Tony Bennett reveals he has Alzheimer’s disease

Legendary jazz vocalist Tony Bennett has revealed that he’s been living with Alzheimer’s disease for the last four years.

The 94-year-old singer made the announcement via a feature in AARP Magazine, which details Bennett’s struggles with memory loss and his efforts to mitigate the effects of the condition.

Bennett was first diagnosed in 2016. So far, he has avoided many of the worst characteristics of the disease, and his ability to sing has been mostly unimpeded. But author John Colapinto reports that it’s clear that Bennett’s condition has progressed: “Even his increasingly rare moments of clarity and awareness reveal the depths of his debility,” he writes.

In an Instagram post, Bennett wrote: “Life is a gift – even with Alzheimer’s. Thank you to Susan and my family for their support, and @AARP The Magazine for telling my story.”


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Bennett rose to fame in the early ’50s with his first No. 1 hit Because of You in 1951, followed by several more chart-topping songs in 1953. He then incorporated jazz into his artistic approach and reached his peak in the late ’50s and early ’60s with classic albums such as The Beat of My Heart and Basie Swings, Bennett Sings, and his signature song I Left My Heart in San Francisco in 1962. After a career downturn, Bennett staged a comeback in the late ’80s, once again making best-selling records while remaining true to his classic style.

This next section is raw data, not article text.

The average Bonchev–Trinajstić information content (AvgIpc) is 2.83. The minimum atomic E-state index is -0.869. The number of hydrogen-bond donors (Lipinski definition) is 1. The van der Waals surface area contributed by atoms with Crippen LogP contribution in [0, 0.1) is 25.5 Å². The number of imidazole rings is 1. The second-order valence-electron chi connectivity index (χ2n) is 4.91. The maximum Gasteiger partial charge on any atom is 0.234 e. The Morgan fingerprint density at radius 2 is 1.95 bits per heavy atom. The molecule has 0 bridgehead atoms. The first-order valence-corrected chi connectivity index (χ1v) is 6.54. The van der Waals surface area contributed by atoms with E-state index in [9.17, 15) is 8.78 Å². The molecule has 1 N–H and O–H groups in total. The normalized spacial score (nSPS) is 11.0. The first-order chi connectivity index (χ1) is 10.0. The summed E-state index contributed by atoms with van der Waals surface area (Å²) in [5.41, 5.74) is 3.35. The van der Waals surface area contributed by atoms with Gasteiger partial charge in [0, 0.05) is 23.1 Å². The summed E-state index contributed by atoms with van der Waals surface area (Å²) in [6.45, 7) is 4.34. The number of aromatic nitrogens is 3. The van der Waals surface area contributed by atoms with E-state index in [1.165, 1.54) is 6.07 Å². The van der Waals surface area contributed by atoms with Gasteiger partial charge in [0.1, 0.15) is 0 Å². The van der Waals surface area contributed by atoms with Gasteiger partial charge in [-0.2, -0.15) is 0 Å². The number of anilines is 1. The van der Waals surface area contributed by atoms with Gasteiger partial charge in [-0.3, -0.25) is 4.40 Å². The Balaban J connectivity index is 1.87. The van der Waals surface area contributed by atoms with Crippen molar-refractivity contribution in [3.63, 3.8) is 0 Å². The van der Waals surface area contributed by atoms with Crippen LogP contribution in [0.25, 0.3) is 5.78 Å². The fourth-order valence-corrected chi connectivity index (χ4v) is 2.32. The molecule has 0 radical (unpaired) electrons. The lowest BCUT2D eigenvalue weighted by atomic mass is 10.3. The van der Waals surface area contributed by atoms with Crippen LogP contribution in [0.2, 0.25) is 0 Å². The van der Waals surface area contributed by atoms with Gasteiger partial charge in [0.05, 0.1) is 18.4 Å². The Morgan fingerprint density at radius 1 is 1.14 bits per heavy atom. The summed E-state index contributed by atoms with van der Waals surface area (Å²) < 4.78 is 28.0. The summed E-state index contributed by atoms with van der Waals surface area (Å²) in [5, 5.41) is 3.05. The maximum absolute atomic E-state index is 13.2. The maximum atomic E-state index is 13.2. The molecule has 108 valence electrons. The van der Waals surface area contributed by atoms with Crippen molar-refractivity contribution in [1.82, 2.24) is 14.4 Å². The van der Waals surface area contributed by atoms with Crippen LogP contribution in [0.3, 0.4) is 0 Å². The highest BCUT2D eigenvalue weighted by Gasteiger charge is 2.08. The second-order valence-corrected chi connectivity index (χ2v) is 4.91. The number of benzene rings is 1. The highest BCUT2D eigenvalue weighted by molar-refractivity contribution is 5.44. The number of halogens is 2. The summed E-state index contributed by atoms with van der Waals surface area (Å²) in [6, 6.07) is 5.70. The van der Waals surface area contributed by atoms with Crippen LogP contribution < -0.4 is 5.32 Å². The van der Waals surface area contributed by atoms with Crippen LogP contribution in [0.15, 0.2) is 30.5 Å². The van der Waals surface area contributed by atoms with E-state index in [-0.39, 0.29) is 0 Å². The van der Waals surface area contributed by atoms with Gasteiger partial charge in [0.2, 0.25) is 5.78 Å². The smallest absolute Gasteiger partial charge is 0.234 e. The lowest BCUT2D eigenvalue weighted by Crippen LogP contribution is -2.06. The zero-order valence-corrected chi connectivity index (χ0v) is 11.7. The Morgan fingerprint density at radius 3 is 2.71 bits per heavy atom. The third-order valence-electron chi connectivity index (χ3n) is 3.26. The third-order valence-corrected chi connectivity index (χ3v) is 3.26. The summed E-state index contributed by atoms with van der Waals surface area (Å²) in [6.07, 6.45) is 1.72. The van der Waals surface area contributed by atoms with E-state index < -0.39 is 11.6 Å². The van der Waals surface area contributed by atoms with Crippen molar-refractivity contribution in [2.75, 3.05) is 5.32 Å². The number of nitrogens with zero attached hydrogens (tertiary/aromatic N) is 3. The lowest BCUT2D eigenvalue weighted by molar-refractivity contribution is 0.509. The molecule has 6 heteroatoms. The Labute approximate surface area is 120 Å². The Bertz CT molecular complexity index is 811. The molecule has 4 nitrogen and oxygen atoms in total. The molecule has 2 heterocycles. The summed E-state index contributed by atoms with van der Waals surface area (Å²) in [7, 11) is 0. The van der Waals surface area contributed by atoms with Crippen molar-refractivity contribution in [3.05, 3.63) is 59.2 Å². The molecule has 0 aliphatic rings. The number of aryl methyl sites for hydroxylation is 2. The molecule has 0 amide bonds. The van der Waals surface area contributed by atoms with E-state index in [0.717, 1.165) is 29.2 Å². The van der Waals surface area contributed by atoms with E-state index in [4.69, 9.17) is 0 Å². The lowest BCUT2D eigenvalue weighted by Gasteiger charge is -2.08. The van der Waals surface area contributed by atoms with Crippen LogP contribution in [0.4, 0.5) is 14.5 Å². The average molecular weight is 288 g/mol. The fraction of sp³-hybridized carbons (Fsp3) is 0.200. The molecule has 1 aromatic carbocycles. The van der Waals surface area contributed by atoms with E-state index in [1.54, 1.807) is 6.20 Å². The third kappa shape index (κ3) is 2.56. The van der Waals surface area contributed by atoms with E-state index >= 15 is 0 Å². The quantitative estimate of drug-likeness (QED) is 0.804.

Bennett remains popular and acclaimed to this day. He has sold more than 50 million records worldwide. He was won 19 Grammy Awards (including a Lifetime Achievement Award) and two Emmy Awards. He’s been named an NEA Jazz Master and was given the Kennedy Center Honors.

Bennett’s most recent albums include collaborations with Lady Gaga in 2014 and Diana Krall in 2018. Bennett’s second duet album with Lady Gaga, recorded between 2018 and early 2020, is due to be released this spring. Bennett’s wife Susan says during the recording sessions with Lady Gaga, he was already showing “clear signs” of Alzheimer’s disease.

“Singing is everything to him,” Susan told the magazine. “Everything. It has saved his life many times. Many times.”

The AARP article draws attention to the social stigma surrounding Alzheimer’s disease, along with experts’ efforts to encourage sufferers and their families to try to avoid responses that include “panicking and hiding away,” citing the ill effects of such stigmatization.

More than 747,000 Canadians are living with Alzheimer’s disease or another form of dementia. Globally, at least 44 million people are living with dementia. For more information, visit the Alzheimer Society of Canada at